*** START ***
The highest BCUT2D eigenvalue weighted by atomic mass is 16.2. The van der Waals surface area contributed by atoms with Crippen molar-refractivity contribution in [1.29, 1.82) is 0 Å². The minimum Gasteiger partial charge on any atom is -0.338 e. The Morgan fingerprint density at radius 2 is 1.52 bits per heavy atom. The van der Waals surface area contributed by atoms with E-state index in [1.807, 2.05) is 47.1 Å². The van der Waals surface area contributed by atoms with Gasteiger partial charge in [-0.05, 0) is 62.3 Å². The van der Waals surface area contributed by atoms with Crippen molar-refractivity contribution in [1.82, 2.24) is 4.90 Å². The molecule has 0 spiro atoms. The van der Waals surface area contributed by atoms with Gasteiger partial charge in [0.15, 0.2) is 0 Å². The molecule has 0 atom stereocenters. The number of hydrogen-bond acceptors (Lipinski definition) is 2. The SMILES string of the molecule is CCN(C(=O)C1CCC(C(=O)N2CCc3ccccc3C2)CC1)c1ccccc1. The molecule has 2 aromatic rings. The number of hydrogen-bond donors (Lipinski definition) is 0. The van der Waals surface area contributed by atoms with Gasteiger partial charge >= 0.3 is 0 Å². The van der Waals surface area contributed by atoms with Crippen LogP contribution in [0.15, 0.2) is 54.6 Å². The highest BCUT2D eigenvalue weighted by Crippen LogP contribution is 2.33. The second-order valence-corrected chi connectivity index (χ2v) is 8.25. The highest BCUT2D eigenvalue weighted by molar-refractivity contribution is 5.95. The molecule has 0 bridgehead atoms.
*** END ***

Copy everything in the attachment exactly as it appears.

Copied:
The highest BCUT2D eigenvalue weighted by atomic mass is 16.2. The van der Waals surface area contributed by atoms with Crippen molar-refractivity contribution in [1.29, 1.82) is 0 Å². The minimum Gasteiger partial charge on any atom is -0.338 e. The Morgan fingerprint density at radius 2 is 1.52 bits per heavy atom. The van der Waals surface area contributed by atoms with E-state index in [1.807, 2.05) is 47.1 Å². The van der Waals surface area contributed by atoms with Gasteiger partial charge in [-0.05, 0) is 62.3 Å². The van der Waals surface area contributed by atoms with Crippen molar-refractivity contribution in [1.82, 2.24) is 4.90 Å². The molecule has 0 spiro atoms. The van der Waals surface area contributed by atoms with Gasteiger partial charge in [0.15, 0.2) is 0 Å². The molecule has 0 atom stereocenters. The number of hydrogen-bond acceptors (Lipinski definition) is 2. The SMILES string of the molecule is CCN(C(=O)C1CCC(C(=O)N2CCc3ccccc3C2)CC1)c1ccccc1. The molecule has 2 aromatic rings. The number of hydrogen-bond donors (Lipinski definition) is 0. The van der Waals surface area contributed by atoms with Gasteiger partial charge >= 0.3 is 0 Å². The van der Waals surface area contributed by atoms with Crippen LogP contribution in [0.15, 0.2) is 54.6 Å². The highest BCUT2D eigenvalue weighted by Crippen LogP contribution is 2.33. The second-order valence-corrected chi connectivity index (χ2v) is 8.25. The highest BCUT2D eigenvalue weighted by molar-refractivity contribution is 5.95. The molecule has 0 bridgehead atoms.